Figure 1. Percutaneous closed reduction and internal fixation of fifth metatarsal fracture with shortening and mild comminution in an 80-year old woman (a, b); A Kirschner wire (KW) has been introduced through the fracture into the distal fragment and the base of the proximal phalanx. The KW sharp tip is protruding out through the plantar skin (c); The drill is mounted on the distal sharp end of the KW (d); which is pulled back until the proximal end is at the level of the fracture (e); An attempt is made to redirect the dull proximal end of the KW into the canal of the proximal part of the metatarsus (f, g); After the KW location within the proximal fragment medullary canal was verified in two plane fluoroscopy. It was pushed and drilled proximally until its dull end abutted against the base of the metatarsus (h); There is increased resistance to further advancement of the KW, which is used for further reduction and length restoration by pushing the drill and, at the same time, pulling the toe. In osteoporotic patients, this maneuver should be carried out cautiously, lest penetration into the joint occurs. The distal tip of the KW is cut and bent. Two weeks post surgery, radiography demonstrate good location of the KW (i); Length has been only partly restored due to the closed nature of the surgery, the two weeks that has elapsed from the injury to the surgery, and the osteoporotic bone which precluded forceful reduction.

rotating the KW. In this way a pushing force rather than a drilling one is applied manually. If more distraction force is needed, the toe can be grabbed from both sides at the proximal phalanx with a small Webber clamp or a towel clamp and pulled. However, the advantage of directly pushing on the head in terms of less harm to the toe is obvious.

Once the desired possible length has been achieved, the KW is drilled through the metatarsal head into the base of the proximal phalanx of the toe with its sharp edge exiting from the sole (Figure 1(c)). We recommend keeping the metatarsophalangeal joint in a slight plantarflexed position, as this joint not infrequently ends up in dorsal subluxation due to scarring that occurs to the dorsal elements and the extensor tendons as a result of the injury. The drill is disengaged from the proximal part of the KW and is assembled on its distal part in the sole of the foot (Figure 1(d)). The wire is pulled to the level of the fracture (Figure 1(e)). Open or closed reduction of the fracture is achieved by pushing the proximal part of the KW into the proximal intramedullary canal (Figures 1(f), (g)). If done in a closed fashion, fluoroscopy is used to assess the position of the KW within the canal in two planes. The KW is drilled further within the metatarsal medullary canal until it stops at the metatarsal base which exerts increased resistance on the dull proximal end of the KW (Figure 1(h)). Gentle but forceful pushing with the drill rotating and at the same time pulling on the toe will return some additional length. Although the KW has a blunt edge that stops at the base of the metatarsus, forceful pushing of the running drill may cause penetration if osteoporotic bone is involved. The wire end protruding from the sole is cut and bent, leaving a small edge for future removal (Figure 1(i)).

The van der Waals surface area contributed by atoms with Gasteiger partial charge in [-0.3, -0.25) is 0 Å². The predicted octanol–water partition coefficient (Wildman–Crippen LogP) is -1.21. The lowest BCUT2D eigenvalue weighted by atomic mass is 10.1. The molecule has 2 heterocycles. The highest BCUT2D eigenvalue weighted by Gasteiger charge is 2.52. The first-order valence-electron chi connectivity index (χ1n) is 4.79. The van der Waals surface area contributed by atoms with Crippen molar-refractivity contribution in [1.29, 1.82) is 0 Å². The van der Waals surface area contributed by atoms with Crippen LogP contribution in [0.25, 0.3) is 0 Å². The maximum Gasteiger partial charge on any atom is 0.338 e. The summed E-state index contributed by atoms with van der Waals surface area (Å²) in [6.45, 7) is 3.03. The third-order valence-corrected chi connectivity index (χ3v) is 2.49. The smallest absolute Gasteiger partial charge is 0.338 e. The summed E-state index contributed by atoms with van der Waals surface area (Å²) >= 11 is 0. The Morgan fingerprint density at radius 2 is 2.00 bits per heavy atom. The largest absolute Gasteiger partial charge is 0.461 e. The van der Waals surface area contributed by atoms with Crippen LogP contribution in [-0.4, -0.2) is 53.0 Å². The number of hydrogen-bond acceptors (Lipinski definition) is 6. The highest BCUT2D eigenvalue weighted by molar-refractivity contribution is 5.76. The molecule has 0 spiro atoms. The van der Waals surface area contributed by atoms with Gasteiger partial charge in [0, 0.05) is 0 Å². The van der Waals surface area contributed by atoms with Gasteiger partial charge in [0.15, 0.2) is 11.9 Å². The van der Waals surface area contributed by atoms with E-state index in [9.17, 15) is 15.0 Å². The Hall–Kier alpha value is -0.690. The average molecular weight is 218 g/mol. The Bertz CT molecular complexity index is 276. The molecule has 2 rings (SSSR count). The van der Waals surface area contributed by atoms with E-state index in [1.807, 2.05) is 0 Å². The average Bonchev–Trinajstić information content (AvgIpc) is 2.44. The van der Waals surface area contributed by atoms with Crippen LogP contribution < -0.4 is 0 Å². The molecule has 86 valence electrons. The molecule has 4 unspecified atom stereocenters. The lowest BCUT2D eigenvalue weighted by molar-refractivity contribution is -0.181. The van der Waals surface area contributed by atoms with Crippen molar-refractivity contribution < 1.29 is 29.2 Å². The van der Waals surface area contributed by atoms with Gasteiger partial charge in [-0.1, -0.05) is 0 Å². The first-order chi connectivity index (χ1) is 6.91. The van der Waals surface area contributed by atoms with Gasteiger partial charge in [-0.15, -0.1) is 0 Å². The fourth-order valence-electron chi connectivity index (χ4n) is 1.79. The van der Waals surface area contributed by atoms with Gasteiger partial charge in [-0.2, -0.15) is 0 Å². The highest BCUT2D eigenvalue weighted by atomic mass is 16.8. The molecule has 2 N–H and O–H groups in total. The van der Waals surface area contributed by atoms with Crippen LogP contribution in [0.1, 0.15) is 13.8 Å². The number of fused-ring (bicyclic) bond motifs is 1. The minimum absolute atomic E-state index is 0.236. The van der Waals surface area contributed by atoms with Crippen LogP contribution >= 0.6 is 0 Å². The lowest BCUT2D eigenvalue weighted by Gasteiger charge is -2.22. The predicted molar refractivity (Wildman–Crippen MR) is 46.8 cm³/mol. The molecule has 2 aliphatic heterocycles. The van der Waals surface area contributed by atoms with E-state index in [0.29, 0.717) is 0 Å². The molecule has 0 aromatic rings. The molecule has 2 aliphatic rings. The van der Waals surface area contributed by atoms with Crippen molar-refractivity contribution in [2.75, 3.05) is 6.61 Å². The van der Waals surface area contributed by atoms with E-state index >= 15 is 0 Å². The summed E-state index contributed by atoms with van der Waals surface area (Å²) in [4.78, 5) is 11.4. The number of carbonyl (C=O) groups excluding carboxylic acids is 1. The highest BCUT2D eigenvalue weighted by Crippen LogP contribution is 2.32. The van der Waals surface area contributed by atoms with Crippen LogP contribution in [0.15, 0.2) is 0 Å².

3. Results and Conclusion

We have found this technique to be a simple and easy way for reducing and fixing metatarsal fractures. It can be applied by closed or open techniques, preventing additional damage to the soft tissue surrounding the bone.


  1. C. Hasselman, M. T. Vogt, K. L. Stone, J. A. Cauley and S. F. Conti, “Foot and Ankle Fractures in Elderly White Women: Incidence and Risk Factors,” Journal of Bone and Joint Surgery American, Vol. 85, No. 5, 2003, pp. 820-824.
  2. R. A. Mann and L. B. Chou, “Surgical Management for Intractable Metatarsalgia,” Foot and Ankle International, Vol. 16, No. 6, 1995, pp. 322-327.
  3. A. E. Sanchez, C. V. Vicent, P. Alcantara and A. J. Llabres, “Fractures or the Central Metatarsal,” Foot and Ankle International, Vol. 17, No. 4, 1996, pp. 200-203.
  4. H. J. Aguado, P. G. Herranz and J. M. Rapariz, “Metaizeau’s Technique for Displaced Metatarsal Neck Fractures,” Journal of Pediatric Orthopedics B, Vol. 12, No. 5, 2003, pp. 350-353. doi:10.1097/01202412-200309000-00011
  5. B. D. Owens, J. J. Wixted, J. Cook and A. K. Teebagy, “Intramedullary Transmetatarsal Kirschner Wire Fixation of Lisfranc Fracture-Dislocations,” American Journal of Orthopedics, Vol. 32, No. 8, 2003, pp. 389-391.
  6. J. Sarimo, J. Rantanen, S. Orava and J. Alanen, “TensionBand Wiring for Fractures of the Fifth Metatarsal Located in the Junction of the Proximal Metaphysis and Diaphysis,” American Journal of Sports Medicine, Vol. 34, No. 3, 2006, pp. 476-480. doi:10.1177/0363546505281803
  7. T. A. Schildhauer, S. E. Nork and B. J. Sangeorzan, “Temporary Bridge Plating of the Medial Column in Severe Midfoot Injuries,” Journal of Orthopedic Trauma, Vol. 17, No. 7, 2003, pp. 513-520. doi:10.1097/00005131-200308000-00007
  8. E. J. Verzin and S. A. Henderson, “A New Technique for the Management of Difficult Metatarsal Neck Fractures,” Foot and Ankle International, Vol. 21, No. 10, 2000, pp. 868-869.


*Corresponding author.